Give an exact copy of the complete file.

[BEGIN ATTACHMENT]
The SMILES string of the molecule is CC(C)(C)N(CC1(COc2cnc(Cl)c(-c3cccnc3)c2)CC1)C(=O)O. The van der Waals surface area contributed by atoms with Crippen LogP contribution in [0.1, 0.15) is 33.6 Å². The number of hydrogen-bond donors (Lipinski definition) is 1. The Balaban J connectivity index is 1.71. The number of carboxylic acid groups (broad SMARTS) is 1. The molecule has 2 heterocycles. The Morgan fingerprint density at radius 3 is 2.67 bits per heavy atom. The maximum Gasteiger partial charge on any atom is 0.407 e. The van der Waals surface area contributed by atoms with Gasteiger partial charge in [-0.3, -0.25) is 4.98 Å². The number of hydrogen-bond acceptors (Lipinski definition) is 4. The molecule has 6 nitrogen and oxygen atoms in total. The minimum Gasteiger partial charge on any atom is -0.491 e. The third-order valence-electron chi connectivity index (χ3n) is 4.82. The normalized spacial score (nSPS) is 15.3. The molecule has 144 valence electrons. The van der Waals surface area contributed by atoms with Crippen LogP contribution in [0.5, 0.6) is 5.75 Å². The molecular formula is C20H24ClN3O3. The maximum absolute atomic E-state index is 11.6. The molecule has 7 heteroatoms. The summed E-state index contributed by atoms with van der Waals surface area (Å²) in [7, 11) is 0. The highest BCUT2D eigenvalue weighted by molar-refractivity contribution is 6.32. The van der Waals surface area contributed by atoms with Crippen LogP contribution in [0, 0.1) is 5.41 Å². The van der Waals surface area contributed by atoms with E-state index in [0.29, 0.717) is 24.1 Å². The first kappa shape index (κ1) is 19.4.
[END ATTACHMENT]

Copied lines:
The SMILES string of the molecule is CC(C)(C)N(CC1(COc2cnc(Cl)c(-c3cccnc3)c2)CC1)C(=O)O. The van der Waals surface area contributed by atoms with Crippen LogP contribution in [0.1, 0.15) is 33.6 Å². The number of hydrogen-bond donors (Lipinski definition) is 1. The Balaban J connectivity index is 1.71. The number of carboxylic acid groups (broad SMARTS) is 1. The molecule has 2 heterocycles. The Morgan fingerprint density at radius 3 is 2.67 bits per heavy atom. The maximum Gasteiger partial charge on any atom is 0.407 e. The van der Waals surface area contributed by atoms with Gasteiger partial charge in [-0.3, -0.25) is 4.98 Å². The number of hydrogen-bond acceptors (Lipinski definition) is 4. The molecule has 6 nitrogen and oxygen atoms in total. The minimum Gasteiger partial charge on any atom is -0.491 e. The third-order valence-electron chi connectivity index (χ3n) is 4.82. The normalized spacial score (nSPS) is 15.3. The molecule has 144 valence electrons. The van der Waals surface area contributed by atoms with Crippen LogP contribution in [0.5, 0.6) is 5.75 Å². The molecular formula is C20H24ClN3O3. The maximum absolute atomic E-state index is 11.6. The molecule has 7 heteroatoms. The summed E-state index contributed by atoms with van der Waals surface area (Å²) in [7, 11) is 0. The highest BCUT2D eigenvalue weighted by molar-refractivity contribution is 6.32. The van der Waals surface area contributed by atoms with Crippen LogP contribution in [0, 0.1) is 5.41 Å². The van der Waals surface area contributed by atoms with E-state index in [0.29, 0.717) is 24.1 Å². The first kappa shape index (κ1) is 19.4.